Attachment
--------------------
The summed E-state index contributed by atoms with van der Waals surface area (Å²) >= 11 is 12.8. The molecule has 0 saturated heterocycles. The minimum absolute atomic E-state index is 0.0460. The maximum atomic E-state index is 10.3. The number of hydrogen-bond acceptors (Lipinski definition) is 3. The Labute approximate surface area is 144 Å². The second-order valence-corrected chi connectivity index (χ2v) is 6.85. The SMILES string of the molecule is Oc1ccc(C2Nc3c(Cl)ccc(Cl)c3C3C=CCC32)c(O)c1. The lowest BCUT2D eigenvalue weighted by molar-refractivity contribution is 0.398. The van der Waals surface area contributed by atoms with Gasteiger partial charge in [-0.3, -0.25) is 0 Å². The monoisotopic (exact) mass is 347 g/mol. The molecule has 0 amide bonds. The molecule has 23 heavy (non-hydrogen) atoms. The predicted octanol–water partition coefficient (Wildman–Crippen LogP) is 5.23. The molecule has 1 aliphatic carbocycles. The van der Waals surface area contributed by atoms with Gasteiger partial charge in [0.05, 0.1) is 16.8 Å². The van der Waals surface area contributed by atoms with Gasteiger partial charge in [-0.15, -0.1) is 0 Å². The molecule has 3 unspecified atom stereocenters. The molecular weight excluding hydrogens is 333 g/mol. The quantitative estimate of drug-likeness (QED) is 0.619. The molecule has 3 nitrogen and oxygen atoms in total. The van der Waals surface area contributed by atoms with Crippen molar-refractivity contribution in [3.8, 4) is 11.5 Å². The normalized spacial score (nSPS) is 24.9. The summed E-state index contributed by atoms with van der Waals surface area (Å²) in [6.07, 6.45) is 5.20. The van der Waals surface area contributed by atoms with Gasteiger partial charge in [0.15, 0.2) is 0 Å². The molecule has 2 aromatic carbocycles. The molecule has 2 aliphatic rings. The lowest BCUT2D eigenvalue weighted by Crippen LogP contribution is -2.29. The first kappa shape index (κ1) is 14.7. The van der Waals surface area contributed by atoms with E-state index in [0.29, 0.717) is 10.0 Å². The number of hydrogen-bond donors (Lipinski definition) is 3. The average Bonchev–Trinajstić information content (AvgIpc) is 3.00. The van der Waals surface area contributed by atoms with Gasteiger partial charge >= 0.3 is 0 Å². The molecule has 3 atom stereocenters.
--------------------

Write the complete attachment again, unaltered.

The summed E-state index contributed by atoms with van der Waals surface area (Å²) >= 11 is 12.8. The molecule has 0 saturated heterocycles. The minimum absolute atomic E-state index is 0.0460. The maximum atomic E-state index is 10.3. The number of hydrogen-bond acceptors (Lipinski definition) is 3. The Labute approximate surface area is 144 Å². The second-order valence-corrected chi connectivity index (χ2v) is 6.85. The SMILES string of the molecule is Oc1ccc(C2Nc3c(Cl)ccc(Cl)c3C3C=CCC32)c(O)c1. The lowest BCUT2D eigenvalue weighted by molar-refractivity contribution is 0.398. The van der Waals surface area contributed by atoms with Gasteiger partial charge in [-0.3, -0.25) is 0 Å². The monoisotopic (exact) mass is 347 g/mol. The molecule has 0 amide bonds. The molecule has 23 heavy (non-hydrogen) atoms. The predicted octanol–water partition coefficient (Wildman–Crippen LogP) is 5.23. The molecule has 1 aliphatic carbocycles. The van der Waals surface area contributed by atoms with Gasteiger partial charge in [0.05, 0.1) is 16.8 Å². The van der Waals surface area contributed by atoms with Gasteiger partial charge in [-0.15, -0.1) is 0 Å². The molecule has 3 unspecified atom stereocenters. The molecular weight excluding hydrogens is 333 g/mol. The quantitative estimate of drug-likeness (QED) is 0.619. The molecule has 3 nitrogen and oxygen atoms in total. The van der Waals surface area contributed by atoms with Crippen molar-refractivity contribution in [3.8, 4) is 11.5 Å². The normalized spacial score (nSPS) is 24.9. The summed E-state index contributed by atoms with van der Waals surface area (Å²) in [6.07, 6.45) is 5.20. The van der Waals surface area contributed by atoms with Gasteiger partial charge in [0.15, 0.2) is 0 Å². The molecule has 2 aromatic carbocycles. The molecule has 2 aliphatic rings. The lowest BCUT2D eigenvalue weighted by Crippen LogP contribution is -2.29. The first kappa shape index (κ1) is 14.7. The van der Waals surface area contributed by atoms with E-state index in [0.29, 0.717) is 10.0 Å². The number of hydrogen-bond donors (Lipinski definition) is 3. The average Bonchev–Trinajstić information content (AvgIpc) is 3.00. The van der Waals surface area contributed by atoms with Gasteiger partial charge >= 0.3 is 0 Å². The molecule has 3 atom stereocenters.